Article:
• Carbondale, IL: 1:59 p.m.-2:03 a.m. CDT
  • Evansville, IN: 14:02-14:05 CDT
  • Cleveland, OH: 3:13-3:17 PM EDT
  • Erie, PA: 3:16-3:20 p.m. EDT
  • Buffalo, NY: 3:18-3:22 am EDT
  • Burlington, Vermont: 3:26-3:29 am EDT
  • Lancaster, New Hampshire: 3:27-3:30 am EDT
  • Caribou, Maine: 3:32-3:34 a.m. EDT

Will clouds block the April 2024 eclipse?

It’s too early to say for sure, but history offers some clues.

Chances of cloudy skies are pretty high along most of the eclipse’s northern path, with some areas like Buffalo having a one-in-three chance of clear skies in early April.

Skies are usually clearer in the south. Right along the Texas-Mexico border, chances of clear skies can be nearly 75%.

Note that clouds do not always spoil the eclipse. High wispy clouds won’t spoil the show in the same way that low thick clouds will. In this case, you won’t be able to see the moon pass in front of the sun, but you will still notice a sudden darkness in the path of totality.

Where is the best place to view the eclipse?

Texas is considered the best state for eclipse viewing. There’s a good chance the sky will be clear, and its location along the southern path of the eclipse means totality will last a bit longer.

Will traffic be bad?

Most likely yes – especially after the eclipse ends. Millions of people will crowd the narrow path of totality, then many will try to leave all at once as soon as the eclipse ends.

When a total solar eclipse passed over the US in 2017, reports said some traffic jams didn’t clear completely for more than 12 hours.


What is a solar eclipse? Definition explained.

A total solar eclipse occurs when three celestial spheres—the sun, moon, and Earth—align in a certain way in space.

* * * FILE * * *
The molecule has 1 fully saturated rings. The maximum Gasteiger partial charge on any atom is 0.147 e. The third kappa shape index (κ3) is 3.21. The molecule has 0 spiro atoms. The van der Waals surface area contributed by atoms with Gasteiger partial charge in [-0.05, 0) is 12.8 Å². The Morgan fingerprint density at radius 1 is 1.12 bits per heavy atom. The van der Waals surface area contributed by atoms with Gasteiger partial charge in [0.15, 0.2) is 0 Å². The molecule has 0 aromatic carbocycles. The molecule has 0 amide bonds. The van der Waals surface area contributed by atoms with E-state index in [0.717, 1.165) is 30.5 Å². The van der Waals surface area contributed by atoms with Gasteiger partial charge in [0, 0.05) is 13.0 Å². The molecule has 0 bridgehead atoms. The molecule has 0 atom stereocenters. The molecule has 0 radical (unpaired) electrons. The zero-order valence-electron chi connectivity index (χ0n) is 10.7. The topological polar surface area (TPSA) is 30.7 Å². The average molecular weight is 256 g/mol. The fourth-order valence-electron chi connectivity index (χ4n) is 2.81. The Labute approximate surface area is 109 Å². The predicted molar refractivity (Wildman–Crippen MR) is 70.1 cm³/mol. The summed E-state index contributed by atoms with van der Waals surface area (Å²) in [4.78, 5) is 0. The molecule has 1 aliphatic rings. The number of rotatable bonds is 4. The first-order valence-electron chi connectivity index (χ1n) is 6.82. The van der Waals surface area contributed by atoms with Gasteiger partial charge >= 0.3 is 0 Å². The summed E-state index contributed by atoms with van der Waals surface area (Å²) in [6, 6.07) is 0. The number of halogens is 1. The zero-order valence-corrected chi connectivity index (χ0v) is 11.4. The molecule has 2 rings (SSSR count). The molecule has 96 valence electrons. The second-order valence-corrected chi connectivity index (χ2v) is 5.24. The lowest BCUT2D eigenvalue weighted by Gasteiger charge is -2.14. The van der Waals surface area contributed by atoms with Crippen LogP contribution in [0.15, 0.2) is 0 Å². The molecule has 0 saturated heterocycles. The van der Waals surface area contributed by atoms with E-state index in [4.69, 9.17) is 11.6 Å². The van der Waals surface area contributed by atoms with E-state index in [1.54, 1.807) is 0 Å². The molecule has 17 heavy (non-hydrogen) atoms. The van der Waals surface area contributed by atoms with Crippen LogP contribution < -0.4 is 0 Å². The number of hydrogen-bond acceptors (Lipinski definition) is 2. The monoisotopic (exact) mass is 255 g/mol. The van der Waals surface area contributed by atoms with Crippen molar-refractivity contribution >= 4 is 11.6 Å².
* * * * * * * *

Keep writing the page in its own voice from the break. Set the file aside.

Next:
According to NASA, a solar eclipse occurs when the moon passes between the sun and Earth. This alignment casts a moving shadow on Earth that completely or partially blocks sunlight in some areas. This results in a period of partial or complete darkness over a narrow section of the Earth.

The path is so narrow because of the enormous distance and size of the sun – as well as the moon’s distance from Earth. This focuses the moon’s shadow on an area of ​​land much smaller than the moon itself. The movement of the shadow across the earth occurs when the Earth’s rotation interacts with the Moon’s orbit.

A total eclipse only happens occasionally because the moon does not orbit in the same plane as the sun and Earth. Also, a solar eclipse can only happen during a new moon.

What is special about a total solar eclipse?

The April 8 total solar eclipse is causing such excitement because the rare event is an astronomical experience like no other that will be unusually accessible to millions of people.

April’s total solar eclipse will fall in more places in the US than the total eclipse before and after it. And the broad length of the path of totality — where Americans have the best chance of getting a clear view — is “much wider” than it was for the 2017 eclipse, according to the National Aeronautics and Space Administration.